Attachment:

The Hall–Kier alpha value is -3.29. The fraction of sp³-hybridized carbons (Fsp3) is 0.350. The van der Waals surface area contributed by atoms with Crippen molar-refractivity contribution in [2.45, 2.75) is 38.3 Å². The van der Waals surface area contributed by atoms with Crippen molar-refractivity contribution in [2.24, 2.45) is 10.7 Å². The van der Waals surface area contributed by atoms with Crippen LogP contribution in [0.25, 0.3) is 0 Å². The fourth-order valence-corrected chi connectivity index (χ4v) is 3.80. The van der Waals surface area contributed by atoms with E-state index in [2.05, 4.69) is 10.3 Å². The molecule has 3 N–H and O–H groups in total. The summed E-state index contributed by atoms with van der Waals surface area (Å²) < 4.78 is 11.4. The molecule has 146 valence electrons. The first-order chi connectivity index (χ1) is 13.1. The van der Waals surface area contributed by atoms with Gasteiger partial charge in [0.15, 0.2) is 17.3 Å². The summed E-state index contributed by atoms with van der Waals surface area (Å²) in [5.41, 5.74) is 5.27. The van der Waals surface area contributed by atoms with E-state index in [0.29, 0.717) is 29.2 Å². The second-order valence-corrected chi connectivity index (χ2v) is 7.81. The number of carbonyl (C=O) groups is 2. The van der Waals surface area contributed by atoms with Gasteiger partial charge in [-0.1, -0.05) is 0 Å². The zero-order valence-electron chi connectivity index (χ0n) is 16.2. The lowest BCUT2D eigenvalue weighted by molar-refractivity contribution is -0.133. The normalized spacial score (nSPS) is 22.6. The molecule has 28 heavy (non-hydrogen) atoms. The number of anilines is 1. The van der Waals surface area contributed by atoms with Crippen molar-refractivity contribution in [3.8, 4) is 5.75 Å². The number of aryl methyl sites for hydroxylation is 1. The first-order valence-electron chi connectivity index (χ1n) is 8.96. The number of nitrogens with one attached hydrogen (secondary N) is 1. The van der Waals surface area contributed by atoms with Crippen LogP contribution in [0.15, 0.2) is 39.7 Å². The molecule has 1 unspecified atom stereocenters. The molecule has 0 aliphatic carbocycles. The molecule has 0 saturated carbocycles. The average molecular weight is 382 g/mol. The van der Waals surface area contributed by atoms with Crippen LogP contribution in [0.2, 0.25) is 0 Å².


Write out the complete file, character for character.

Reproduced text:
The Hall–Kier alpha value is -3.29. The fraction of sp³-hybridized carbons (Fsp3) is 0.350. The van der Waals surface area contributed by atoms with Crippen molar-refractivity contribution in [2.45, 2.75) is 38.3 Å². The van der Waals surface area contributed by atoms with Crippen molar-refractivity contribution in [2.24, 2.45) is 10.7 Å². The van der Waals surface area contributed by atoms with Crippen LogP contribution in [0.25, 0.3) is 0 Å². The fourth-order valence-corrected chi connectivity index (χ4v) is 3.80. The van der Waals surface area contributed by atoms with E-state index in [2.05, 4.69) is 10.3 Å². The molecule has 3 N–H and O–H groups in total. The summed E-state index contributed by atoms with van der Waals surface area (Å²) < 4.78 is 11.4. The molecule has 146 valence electrons. The first-order chi connectivity index (χ1) is 13.1. The van der Waals surface area contributed by atoms with Gasteiger partial charge in [0.15, 0.2) is 17.3 Å². The summed E-state index contributed by atoms with van der Waals surface area (Å²) in [5.41, 5.74) is 5.27. The van der Waals surface area contributed by atoms with E-state index in [0.29, 0.717) is 29.2 Å². The second-order valence-corrected chi connectivity index (χ2v) is 7.81. The number of carbonyl (C=O) groups is 2. The van der Waals surface area contributed by atoms with Gasteiger partial charge in [-0.1, -0.05) is 0 Å². The zero-order valence-electron chi connectivity index (χ0n) is 16.2. The lowest BCUT2D eigenvalue weighted by molar-refractivity contribution is -0.133. The normalized spacial score (nSPS) is 22.6. The molecule has 28 heavy (non-hydrogen) atoms. The number of anilines is 1. The van der Waals surface area contributed by atoms with Crippen molar-refractivity contribution in [3.8, 4) is 5.75 Å². The number of aryl methyl sites for hydroxylation is 1. The first-order valence-electron chi connectivity index (χ1n) is 8.96. The number of nitrogens with one attached hydrogen (secondary N) is 1. The van der Waals surface area contributed by atoms with Crippen LogP contribution in [0.15, 0.2) is 39.7 Å². The molecule has 1 unspecified atom stereocenters. The molecule has 0 aliphatic carbocycles. The molecule has 0 saturated carbocycles. The average molecular weight is 382 g/mol. The van der Waals surface area contributed by atoms with Crippen LogP contribution in [0.2, 0.25) is 0 Å².